The Black Ben Davis apple was proven to have originated from a seedling that came up voluntarily from a refuse heap of an apple dryer on a farm known as "Parson" Black farm. It was about four years old and beginning to bear when John Reagan bought the farm in 1883 and the Reagans propagated it, introducing it in the neighborhood. It was called "Reagan's Red" for a time but the name Black Ben Davis settled on because of its resemblance to the Ben Davis and because it originated on the "Parson" Black farm.
This fruit was grafted and grown extensively on a farm owned by George Guthrie, in fact it was Guthrie who first grafted the tree from scions taken from the original. Guthrie's farm was later sold to John Bain of Illinois who became another early fruit grower. Mr. Bain sent a sample of the Black Ben Davis to the State Fair in Little Rock where it received such favorable notice a sample was later sent to the World's Exposition in Paris, France, where it also received great acclaim. C. A. Bain was an early orchardist but moved to Lincoln later and became manager of the Lincoln Lumber Company.
The Shannon apple acquired its name from having been grown extensively on a farm belonging to the Shannons, pioneers here. Early settlers received a shipment of seedlings from the east and when they arrived at Van Buren there was no label on one bunch. It was this unnamed bunch of seedlings that were grown on the Shannon farms. A Mr. J. H. Hudson, uncle of Mrs. Hunton, lived on the Shannon farm at one time and she states samples of apples were taken from the farm to the World's Fair in St. Louis where they won a medal. This medal is in the possession of Mrs. Hunton and is dated 1904. Mr. Hudson, starting about 1880 near Rock Springs, had one of the major orchards of the era.
W. G. Vincenheller was the first apple buyer in this part of the state and was Director of the Experiment Station and president of the Arkansas State Horticultural Society for several years. He built a cold storage plant on the old Mark Bean Farm which now belongs to Wade Bishop. The original rock building still stands and the walls are nearly three feet thick.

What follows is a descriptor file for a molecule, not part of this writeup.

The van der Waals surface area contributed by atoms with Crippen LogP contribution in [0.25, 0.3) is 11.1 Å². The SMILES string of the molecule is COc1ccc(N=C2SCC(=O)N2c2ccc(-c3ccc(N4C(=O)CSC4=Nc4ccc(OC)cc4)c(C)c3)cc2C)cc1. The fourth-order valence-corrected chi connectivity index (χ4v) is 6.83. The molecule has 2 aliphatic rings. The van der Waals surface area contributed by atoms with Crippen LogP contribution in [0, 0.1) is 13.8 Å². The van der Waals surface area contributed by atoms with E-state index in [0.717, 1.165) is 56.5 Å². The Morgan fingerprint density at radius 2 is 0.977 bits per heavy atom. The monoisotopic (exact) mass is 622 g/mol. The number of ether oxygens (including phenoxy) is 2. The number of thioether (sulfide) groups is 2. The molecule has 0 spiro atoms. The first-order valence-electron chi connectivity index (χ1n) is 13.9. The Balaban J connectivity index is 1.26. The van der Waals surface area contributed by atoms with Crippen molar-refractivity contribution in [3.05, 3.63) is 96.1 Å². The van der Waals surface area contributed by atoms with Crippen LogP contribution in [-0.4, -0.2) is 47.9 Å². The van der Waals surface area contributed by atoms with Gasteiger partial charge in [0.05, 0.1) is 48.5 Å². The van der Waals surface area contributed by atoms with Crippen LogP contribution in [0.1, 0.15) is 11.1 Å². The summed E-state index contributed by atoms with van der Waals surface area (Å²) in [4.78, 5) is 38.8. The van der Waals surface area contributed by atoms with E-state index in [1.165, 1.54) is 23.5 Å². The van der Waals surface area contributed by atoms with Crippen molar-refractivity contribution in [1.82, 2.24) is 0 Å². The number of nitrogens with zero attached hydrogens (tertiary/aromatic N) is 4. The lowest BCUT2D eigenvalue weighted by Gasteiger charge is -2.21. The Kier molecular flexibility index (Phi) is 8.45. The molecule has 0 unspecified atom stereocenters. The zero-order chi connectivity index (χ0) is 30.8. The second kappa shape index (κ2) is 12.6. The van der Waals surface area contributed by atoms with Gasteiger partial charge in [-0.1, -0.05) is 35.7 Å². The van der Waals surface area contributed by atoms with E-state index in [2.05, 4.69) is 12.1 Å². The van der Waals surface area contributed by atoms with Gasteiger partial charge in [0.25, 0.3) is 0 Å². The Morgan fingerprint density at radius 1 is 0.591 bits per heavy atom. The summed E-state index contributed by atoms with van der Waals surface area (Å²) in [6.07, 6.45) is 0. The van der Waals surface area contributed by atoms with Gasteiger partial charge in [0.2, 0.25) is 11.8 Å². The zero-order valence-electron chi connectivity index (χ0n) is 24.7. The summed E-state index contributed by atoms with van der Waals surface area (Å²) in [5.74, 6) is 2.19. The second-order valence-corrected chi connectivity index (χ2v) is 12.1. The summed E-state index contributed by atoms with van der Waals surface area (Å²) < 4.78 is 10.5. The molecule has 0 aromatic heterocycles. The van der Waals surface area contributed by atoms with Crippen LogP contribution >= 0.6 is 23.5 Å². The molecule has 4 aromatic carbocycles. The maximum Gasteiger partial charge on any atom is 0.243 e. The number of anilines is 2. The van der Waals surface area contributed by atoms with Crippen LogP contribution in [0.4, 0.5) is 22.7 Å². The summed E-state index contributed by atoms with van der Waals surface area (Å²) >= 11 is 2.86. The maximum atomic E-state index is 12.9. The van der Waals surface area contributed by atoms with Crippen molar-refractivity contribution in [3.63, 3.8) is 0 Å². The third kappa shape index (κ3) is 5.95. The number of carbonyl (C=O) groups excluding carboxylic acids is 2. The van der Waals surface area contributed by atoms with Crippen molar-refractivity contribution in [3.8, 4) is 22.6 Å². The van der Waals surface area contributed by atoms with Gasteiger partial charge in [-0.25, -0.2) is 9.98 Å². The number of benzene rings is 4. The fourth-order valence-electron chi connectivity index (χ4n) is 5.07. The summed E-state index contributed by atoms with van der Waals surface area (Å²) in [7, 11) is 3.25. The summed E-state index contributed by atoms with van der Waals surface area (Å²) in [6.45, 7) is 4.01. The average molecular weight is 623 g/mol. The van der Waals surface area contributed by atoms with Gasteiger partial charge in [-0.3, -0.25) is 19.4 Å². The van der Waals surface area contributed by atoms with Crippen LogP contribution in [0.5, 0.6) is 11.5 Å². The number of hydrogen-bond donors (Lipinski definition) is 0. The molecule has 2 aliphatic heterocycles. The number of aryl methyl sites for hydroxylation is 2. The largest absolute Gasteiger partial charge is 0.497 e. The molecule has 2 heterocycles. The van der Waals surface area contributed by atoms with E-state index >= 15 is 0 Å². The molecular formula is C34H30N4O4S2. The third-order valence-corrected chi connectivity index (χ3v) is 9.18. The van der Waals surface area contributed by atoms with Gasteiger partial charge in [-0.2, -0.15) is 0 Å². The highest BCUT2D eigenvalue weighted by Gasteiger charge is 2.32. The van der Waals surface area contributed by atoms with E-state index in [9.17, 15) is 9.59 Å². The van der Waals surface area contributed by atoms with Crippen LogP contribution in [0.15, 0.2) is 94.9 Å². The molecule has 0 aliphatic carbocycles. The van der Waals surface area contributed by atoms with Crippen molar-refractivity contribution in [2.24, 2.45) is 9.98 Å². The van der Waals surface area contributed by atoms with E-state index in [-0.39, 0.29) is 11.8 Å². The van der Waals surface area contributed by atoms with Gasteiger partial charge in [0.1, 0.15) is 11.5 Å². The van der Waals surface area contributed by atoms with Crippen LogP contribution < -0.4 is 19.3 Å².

Apples were either dried in a fruit dryer (evaporator) barreled and shopped by railroad or peddled in Indian Territory. A farmer would load up his covered wagon, tack a "grub box" on the rear of the wagon bed and start out to peddle and his family would not see him again sometimes for several weeks.
The first barrels were hooped in Doke Holt's apple shed on his farm north of town. Barrels were stacked on the wagons and hauled to the nearest shipping point. Sacks of dried fruit were loaded on the wagons, the kids piled on top, Pa and Ma took the wagon seat with perhaps the smallest child between them and the whole family got to go to town at least in the fall. These fall sales of apples were depended upon to clothe the family and provide most of the commodities for another year - with enough left over for peppermint stick candy, a huge quarter of cheese and crackers to munch on a they jolted over the rocky roads home.
At first apples were either hauled to Fayetteville or Westville but the railroad was being extended down from Fayetteville and Stambro Switch was soon available to shorten their journey. It was located at the foot of the mountain between Lincoln and Prairie Grove near the old Kirkland farm. A little later Suttle Switch was located three miles east of Lincoln.